Bram Chardon (NED) (FEI/Richard Juilliart)
As the final competitor to start late on Friday night for the first round of the FEI Driving World Cup™ Final in Leipzig (GER), Bram Chardon (NED) laid down his claim to the 2022 title with a fantastic drive.
Smoothly steering his four-in-hand of grey horses through Jeroen Houterman’s (NED) flowing course of thirteen obstacles, he managed to leave the balls on top and recorded a blistering time of 135.80 secs. Reigning champion Boyd Exell (AUS), who is aiming for his 10th indoor title, was the sixth competitor to go and had set the fastest time of the night of 143.35 with no balls down. Dries Degreick (BEL), in his first FEI World Cup™ Final, drove a quick course but with one ball down finished in third on a score of 152.76.
“It is incredible to start the finals here. I watched the others on the screen. I knew Boyd by far was the quickest time, so I thought, if I can get near his time, I am going to be happy!” a delighted Bram said. “Definitely I was planning on staying clear. I was trying to go a little bit safer, but then when the horses felt so good, I just let them go and pushed them to the end, when I knew there was more in it; this is fantastic.”
Seven of the world’s leading horse four-in-hand Drivers are competing in the 20th Indoor Final which was last held in Bordeaux in February 2020. For the first time a female driver is competing, Mareike Harm (GER), who drove a smooth round but knocked three balls and finished in sixth place on 163.89. Fellow German, Michael Brauchle, the wild card entry, ended the night in fifth on 156.94.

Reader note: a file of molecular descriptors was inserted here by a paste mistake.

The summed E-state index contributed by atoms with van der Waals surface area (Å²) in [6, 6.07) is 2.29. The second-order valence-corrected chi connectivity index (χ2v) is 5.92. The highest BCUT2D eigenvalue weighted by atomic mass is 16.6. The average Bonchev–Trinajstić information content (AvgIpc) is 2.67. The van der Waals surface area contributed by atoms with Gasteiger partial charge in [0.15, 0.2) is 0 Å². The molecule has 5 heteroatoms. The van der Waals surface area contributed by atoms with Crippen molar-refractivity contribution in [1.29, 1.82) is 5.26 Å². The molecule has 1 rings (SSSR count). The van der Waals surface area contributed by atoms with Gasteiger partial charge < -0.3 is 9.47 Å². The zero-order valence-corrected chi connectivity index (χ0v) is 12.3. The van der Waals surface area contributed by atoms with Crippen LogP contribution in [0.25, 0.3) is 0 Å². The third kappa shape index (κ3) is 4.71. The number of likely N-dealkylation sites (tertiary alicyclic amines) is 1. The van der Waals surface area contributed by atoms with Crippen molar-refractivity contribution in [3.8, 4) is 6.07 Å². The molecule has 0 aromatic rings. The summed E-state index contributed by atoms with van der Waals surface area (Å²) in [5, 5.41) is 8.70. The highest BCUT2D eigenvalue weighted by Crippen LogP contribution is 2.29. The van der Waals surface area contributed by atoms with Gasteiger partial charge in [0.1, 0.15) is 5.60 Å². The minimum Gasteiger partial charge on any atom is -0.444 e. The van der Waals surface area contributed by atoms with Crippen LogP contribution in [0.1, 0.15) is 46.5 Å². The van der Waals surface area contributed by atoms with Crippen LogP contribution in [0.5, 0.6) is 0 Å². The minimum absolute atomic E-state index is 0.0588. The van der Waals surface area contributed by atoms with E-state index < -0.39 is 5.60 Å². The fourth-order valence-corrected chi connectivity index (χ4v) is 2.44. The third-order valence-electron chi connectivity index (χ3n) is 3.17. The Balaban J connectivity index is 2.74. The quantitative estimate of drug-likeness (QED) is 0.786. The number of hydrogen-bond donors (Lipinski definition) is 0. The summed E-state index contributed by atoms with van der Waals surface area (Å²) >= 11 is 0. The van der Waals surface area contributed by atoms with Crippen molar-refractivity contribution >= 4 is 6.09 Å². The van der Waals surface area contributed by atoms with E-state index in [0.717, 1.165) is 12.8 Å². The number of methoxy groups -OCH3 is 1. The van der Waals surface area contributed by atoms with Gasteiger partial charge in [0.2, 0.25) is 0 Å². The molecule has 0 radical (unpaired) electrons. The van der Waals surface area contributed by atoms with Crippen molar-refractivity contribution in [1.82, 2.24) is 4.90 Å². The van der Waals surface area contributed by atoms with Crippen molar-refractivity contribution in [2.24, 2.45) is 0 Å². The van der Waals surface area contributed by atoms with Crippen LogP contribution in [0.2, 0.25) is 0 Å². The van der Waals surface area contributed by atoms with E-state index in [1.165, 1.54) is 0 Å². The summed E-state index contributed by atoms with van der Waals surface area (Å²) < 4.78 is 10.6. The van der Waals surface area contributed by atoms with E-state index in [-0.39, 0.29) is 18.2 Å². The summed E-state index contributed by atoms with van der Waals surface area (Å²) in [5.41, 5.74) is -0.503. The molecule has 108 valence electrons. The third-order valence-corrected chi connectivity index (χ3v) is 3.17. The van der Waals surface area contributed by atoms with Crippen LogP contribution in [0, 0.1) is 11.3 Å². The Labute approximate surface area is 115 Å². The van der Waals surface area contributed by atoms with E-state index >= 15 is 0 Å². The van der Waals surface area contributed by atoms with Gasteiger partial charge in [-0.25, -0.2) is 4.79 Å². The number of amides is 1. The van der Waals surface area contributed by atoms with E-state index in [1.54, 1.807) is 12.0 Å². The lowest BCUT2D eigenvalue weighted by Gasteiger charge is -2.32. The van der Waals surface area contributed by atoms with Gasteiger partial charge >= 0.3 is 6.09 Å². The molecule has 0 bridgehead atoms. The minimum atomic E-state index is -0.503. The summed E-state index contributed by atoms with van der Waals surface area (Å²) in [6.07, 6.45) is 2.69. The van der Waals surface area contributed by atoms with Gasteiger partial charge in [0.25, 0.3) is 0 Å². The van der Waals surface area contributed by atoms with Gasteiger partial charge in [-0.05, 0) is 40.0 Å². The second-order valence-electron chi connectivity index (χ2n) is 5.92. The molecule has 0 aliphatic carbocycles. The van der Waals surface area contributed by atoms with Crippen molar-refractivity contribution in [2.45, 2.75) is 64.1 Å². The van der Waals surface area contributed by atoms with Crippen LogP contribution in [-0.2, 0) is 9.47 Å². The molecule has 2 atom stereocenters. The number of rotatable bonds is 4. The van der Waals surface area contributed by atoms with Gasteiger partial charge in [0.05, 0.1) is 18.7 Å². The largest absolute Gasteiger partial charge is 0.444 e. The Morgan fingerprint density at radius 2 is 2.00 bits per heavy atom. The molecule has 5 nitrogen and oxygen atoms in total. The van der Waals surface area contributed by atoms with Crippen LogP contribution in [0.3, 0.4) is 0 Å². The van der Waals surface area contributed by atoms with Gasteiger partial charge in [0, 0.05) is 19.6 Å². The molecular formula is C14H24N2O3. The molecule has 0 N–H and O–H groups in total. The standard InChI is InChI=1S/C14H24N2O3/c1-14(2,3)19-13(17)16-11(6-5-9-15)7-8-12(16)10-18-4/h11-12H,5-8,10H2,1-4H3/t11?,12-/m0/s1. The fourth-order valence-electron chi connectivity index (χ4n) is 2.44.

Glenn Geerts (BEL), was fourth on 156.94 after driving a clear but slower round. Making uncharacteristic mistakes was former champion Koos de Ronde (NED) who ended in seventh on 173.78 after knocking several balls and incurring extra penalties for having to stop so the course could be rebuilt.
All the Drivers are now eligible to return for the second round of the Final on Sunday. They will drive in reverse order and the top three will drive again to decide the final placings. All except Bram, who will start with a penalty score, which is 50% of the differential between theirs and the leader’s score.
Full results here.
by Sarah Dance
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